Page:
One way to produce a bicategory with such extra structure is to consider the bicategory of spans on a category with the analogous such structures. In this talk, we discuss the span construction (and its dual, cospans) and show how well-behaved monoidal structures, braidings, and dualities lift to the bicategory of spans.
- The Tangle Group
The group of a knot or link is a well-known invariant of ambient isotopy. We would like to extend this invariant to a monoidal functor on the category of tangles in such a way that when we restrict to knots and links we recover (essentially) the old knot group.
Here, we define a monoidal bifunctor from the bicategory of (tangles, isotopies) to the bicategory of cospans of groups, and show how the restriction of the decategorification of this bifunctor to knots and links reproduces the knot group. We also indicate how the use of cospans immediately applies to generalize the fundamental quandle of a link, the fundamental biquandle of a virtual link, and other such invariants.
- A Categorification of Quandle Coloring Numbers by Anafunctors
The number of colorings of a link by a given quandle is a classical invariant of links up to ambient isotopy. We would like to categorify and extend this invariant to the category of tangles.
Here, we show how to associate, functorially, to each tangle an anafunctor between two comma categories of quandles. When we restrict this assignment to knots and links and specify a quandle of colors we recover -coloring invariant. If we first decategorify and specify a quandle of colors we recover the -coloring matrix of a given tangle.
This approach can be significantly generalized. We indicate the existence of a similar “-coloring” invariant for any co- object in the category of pointed topological pairs up to homotopy.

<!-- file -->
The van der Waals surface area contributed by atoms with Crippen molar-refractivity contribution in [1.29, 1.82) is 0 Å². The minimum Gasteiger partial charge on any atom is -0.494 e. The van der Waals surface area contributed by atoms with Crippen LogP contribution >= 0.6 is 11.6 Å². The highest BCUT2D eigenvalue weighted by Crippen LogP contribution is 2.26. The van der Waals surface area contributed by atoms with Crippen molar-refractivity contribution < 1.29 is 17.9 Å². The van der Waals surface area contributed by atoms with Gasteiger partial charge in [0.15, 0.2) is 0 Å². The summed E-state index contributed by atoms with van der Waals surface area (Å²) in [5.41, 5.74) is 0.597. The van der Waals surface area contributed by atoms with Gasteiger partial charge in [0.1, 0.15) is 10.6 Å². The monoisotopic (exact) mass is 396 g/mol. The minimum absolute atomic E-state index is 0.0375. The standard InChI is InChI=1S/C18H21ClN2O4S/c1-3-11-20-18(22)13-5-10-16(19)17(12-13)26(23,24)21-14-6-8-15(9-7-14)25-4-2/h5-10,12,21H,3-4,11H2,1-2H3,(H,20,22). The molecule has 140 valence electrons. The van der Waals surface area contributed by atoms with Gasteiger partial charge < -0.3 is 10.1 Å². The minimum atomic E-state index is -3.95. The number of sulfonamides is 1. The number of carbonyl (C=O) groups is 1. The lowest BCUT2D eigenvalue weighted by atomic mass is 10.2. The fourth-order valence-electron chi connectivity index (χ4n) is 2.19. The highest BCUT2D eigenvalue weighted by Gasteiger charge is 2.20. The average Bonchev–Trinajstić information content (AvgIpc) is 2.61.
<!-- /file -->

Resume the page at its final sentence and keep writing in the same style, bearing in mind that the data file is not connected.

And now some comments. Generally, these abstracts apply to the highest-level version of each talk. I can tweak any of them down a bit, mostly to adjust for familiarity of the audience with categories and with knot theory.
The Kauffman Bracket talk is probably the most straightforward. It clearly highlights the relationship between skein theory and representation theory. Its primary interest is in this connection, and in the fact that it lays the groundwork for parallel categorifications of the Kauffman Bracket to Khovanov homology.
The talk on spans is, strictly speaking, spun off of my work on tangle groups. More explicitly, once you set things up in terms of cospans, extending the knot group to the tangle group becomes effortless. This talk, though, focuses on how spans and cospans are good tools for moving “up the ladder” of categorical structures, bringing lower-level structures along with them. This talk, it should be noted, is very preliminary, as I’m in the process of writing some of these things down.
The knot group talk should be clear to an algebraic topology audience. It’s really the genesis of the use of cospans in the study of tangles For audiences more familiar with knot theory in particular, I can do the whole thing from the get-go in quandles.
The quandle talk really isn’t that abstract when it comes down to it, but it uses a number of tools possibly unfamiliar to the general mathematical audience. In fact, a good part of it is devoted to getting the definitions down straight. Once they’re in place, the whole structure just sort of builds itself, which is how I really like my mathematics to go. The caveat, then, is that the audience really does need to either be interested in knot theory already, or somewhat familiar with and friendly towards categories. Otherwise it’s really tough to motivate the material and to cover it within the usual microcentury.
I could possibly put the latter two together in a pair of lectures, since the quandle coloring invariant is a direct outgrowth of the fundamental quandle of a tangle. That would also make it a bit easier to motivate the second half, so it may well go more smoothly as a pair to a more general audience.
So, if your department is looking to fill a slot in an algebraic topology (or “quantum topology”, as they’re calling this stuff now) or a category theory seminar, let’s talk. Clearly the easier it is for me to get there from New Orleans the easier it will be to make arrangements. Also, though I’ve gotten used to paying out of pocket for these things, assistance in travel would also be helpful.
I am particularly looking for an engagement in the Baltimore/Washington D.C. area around the weekend of October 6, so that gets high priority.